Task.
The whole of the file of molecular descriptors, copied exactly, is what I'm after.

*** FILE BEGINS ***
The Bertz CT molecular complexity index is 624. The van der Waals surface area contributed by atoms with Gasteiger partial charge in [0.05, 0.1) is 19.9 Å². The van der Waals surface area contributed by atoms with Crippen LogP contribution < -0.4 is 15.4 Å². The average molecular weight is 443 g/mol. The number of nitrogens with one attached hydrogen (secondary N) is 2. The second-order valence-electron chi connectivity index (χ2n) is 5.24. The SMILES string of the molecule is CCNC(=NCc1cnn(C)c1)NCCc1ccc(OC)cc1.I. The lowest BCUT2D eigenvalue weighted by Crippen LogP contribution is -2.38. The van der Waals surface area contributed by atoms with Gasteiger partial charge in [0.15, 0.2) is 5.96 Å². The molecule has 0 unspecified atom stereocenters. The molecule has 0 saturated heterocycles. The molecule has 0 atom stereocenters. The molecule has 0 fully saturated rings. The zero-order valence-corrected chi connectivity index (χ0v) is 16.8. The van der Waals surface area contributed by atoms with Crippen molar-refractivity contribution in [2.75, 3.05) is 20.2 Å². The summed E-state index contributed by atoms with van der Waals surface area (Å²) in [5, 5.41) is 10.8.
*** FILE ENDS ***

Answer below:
The Bertz CT molecular complexity index is 624. The van der Waals surface area contributed by atoms with Gasteiger partial charge in [0.05, 0.1) is 19.9 Å². The van der Waals surface area contributed by atoms with Crippen LogP contribution < -0.4 is 15.4 Å². The average molecular weight is 443 g/mol. The number of nitrogens with one attached hydrogen (secondary N) is 2. The second-order valence-electron chi connectivity index (χ2n) is 5.24. The SMILES string of the molecule is CCNC(=NCc1cnn(C)c1)NCCc1ccc(OC)cc1.I. The lowest BCUT2D eigenvalue weighted by Crippen LogP contribution is -2.38. The van der Waals surface area contributed by atoms with Gasteiger partial charge in [0.15, 0.2) is 5.96 Å². The molecule has 0 unspecified atom stereocenters. The molecule has 0 saturated heterocycles. The molecule has 0 atom stereocenters. The molecule has 0 fully saturated rings. The zero-order valence-corrected chi connectivity index (χ0v) is 16.8. The van der Waals surface area contributed by atoms with Crippen molar-refractivity contribution in [2.75, 3.05) is 20.2 Å². The summed E-state index contributed by atoms with van der Waals surface area (Å²) in [5, 5.41) is 10.8.